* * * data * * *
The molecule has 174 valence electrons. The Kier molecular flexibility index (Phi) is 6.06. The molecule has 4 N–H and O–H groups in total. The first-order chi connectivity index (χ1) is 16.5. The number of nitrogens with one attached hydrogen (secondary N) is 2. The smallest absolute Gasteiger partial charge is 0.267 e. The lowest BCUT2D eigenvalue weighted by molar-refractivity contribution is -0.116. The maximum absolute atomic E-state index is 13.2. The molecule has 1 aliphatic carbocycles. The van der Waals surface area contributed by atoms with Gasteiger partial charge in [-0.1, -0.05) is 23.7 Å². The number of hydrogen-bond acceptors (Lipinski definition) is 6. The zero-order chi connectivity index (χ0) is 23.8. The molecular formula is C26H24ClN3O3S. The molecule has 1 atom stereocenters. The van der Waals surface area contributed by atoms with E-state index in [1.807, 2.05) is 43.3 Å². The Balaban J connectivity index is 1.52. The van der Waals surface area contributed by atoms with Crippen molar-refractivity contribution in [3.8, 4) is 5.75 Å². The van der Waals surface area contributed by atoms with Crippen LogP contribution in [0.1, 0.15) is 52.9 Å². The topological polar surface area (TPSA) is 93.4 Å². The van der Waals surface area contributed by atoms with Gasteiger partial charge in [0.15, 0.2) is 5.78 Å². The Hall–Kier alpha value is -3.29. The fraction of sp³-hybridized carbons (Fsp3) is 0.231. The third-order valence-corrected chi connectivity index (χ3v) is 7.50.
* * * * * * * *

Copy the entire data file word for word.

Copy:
The molecule has 174 valence electrons. The Kier molecular flexibility index (Phi) is 6.06. The molecule has 4 N–H and O–H groups in total. The first-order chi connectivity index (χ1) is 16.5. The number of nitrogens with one attached hydrogen (secondary N) is 2. The smallest absolute Gasteiger partial charge is 0.267 e. The lowest BCUT2D eigenvalue weighted by molar-refractivity contribution is -0.116. The maximum absolute atomic E-state index is 13.2. The molecule has 1 aliphatic carbocycles. The van der Waals surface area contributed by atoms with Gasteiger partial charge in [-0.1, -0.05) is 23.7 Å². The number of hydrogen-bond acceptors (Lipinski definition) is 6. The zero-order chi connectivity index (χ0) is 23.8. The molecular formula is C26H24ClN3O3S. The molecule has 1 atom stereocenters. The van der Waals surface area contributed by atoms with E-state index in [1.807, 2.05) is 43.3 Å². The Balaban J connectivity index is 1.52. The van der Waals surface area contributed by atoms with Crippen molar-refractivity contribution in [3.8, 4) is 5.75 Å². The van der Waals surface area contributed by atoms with Crippen LogP contribution in [0.1, 0.15) is 52.9 Å². The topological polar surface area (TPSA) is 93.4 Å². The van der Waals surface area contributed by atoms with Gasteiger partial charge in [0.15, 0.2) is 5.78 Å². The Hall–Kier alpha value is -3.29. The fraction of sp³-hybridized carbons (Fsp3) is 0.231. The third-order valence-corrected chi connectivity index (χ3v) is 7.50.